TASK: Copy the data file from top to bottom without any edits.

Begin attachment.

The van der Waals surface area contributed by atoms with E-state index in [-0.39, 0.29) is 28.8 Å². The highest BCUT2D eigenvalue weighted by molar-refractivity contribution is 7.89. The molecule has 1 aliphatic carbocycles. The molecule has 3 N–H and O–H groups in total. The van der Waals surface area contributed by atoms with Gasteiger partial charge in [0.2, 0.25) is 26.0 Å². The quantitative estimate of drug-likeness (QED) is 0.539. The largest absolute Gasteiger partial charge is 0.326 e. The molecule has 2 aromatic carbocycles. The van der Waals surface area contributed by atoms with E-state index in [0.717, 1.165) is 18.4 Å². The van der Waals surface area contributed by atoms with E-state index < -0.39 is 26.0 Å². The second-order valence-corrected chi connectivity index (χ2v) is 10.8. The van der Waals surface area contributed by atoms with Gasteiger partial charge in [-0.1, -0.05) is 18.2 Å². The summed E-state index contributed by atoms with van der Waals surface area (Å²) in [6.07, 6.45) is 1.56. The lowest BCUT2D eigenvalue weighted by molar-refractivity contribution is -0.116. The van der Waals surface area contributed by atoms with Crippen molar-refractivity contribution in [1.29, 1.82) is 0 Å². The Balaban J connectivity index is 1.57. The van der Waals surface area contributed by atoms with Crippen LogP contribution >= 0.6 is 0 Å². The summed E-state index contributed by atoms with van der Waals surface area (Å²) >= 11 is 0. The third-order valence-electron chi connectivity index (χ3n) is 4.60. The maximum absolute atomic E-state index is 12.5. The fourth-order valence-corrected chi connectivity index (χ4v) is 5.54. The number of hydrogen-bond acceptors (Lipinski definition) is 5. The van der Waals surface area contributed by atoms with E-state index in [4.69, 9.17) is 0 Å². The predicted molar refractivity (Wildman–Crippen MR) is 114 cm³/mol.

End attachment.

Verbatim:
The van der Waals surface area contributed by atoms with E-state index in [-0.39, 0.29) is 28.8 Å². The highest BCUT2D eigenvalue weighted by molar-refractivity contribution is 7.89. The molecule has 1 aliphatic carbocycles. The molecule has 3 N–H and O–H groups in total. The van der Waals surface area contributed by atoms with Gasteiger partial charge in [0.2, 0.25) is 26.0 Å². The quantitative estimate of drug-likeness (QED) is 0.539. The largest absolute Gasteiger partial charge is 0.326 e. The molecule has 2 aromatic carbocycles. The van der Waals surface area contributed by atoms with E-state index in [0.717, 1.165) is 18.4 Å². The van der Waals surface area contributed by atoms with E-state index < -0.39 is 26.0 Å². The second-order valence-corrected chi connectivity index (χ2v) is 10.8. The van der Waals surface area contributed by atoms with Gasteiger partial charge in [-0.1, -0.05) is 18.2 Å². The summed E-state index contributed by atoms with van der Waals surface area (Å²) in [6.07, 6.45) is 1.56. The lowest BCUT2D eigenvalue weighted by molar-refractivity contribution is -0.116. The van der Waals surface area contributed by atoms with Crippen molar-refractivity contribution in [1.29, 1.82) is 0 Å². The Balaban J connectivity index is 1.57. The van der Waals surface area contributed by atoms with Crippen LogP contribution >= 0.6 is 0 Å². The summed E-state index contributed by atoms with van der Waals surface area (Å²) >= 11 is 0. The third-order valence-electron chi connectivity index (χ3n) is 4.60. The maximum absolute atomic E-state index is 12.5. The fourth-order valence-corrected chi connectivity index (χ4v) is 5.54. The number of hydrogen-bond acceptors (Lipinski definition) is 5. The van der Waals surface area contributed by atoms with E-state index in [4.69, 9.17) is 0 Å². The predicted molar refractivity (Wildman–Crippen MR) is 114 cm³/mol.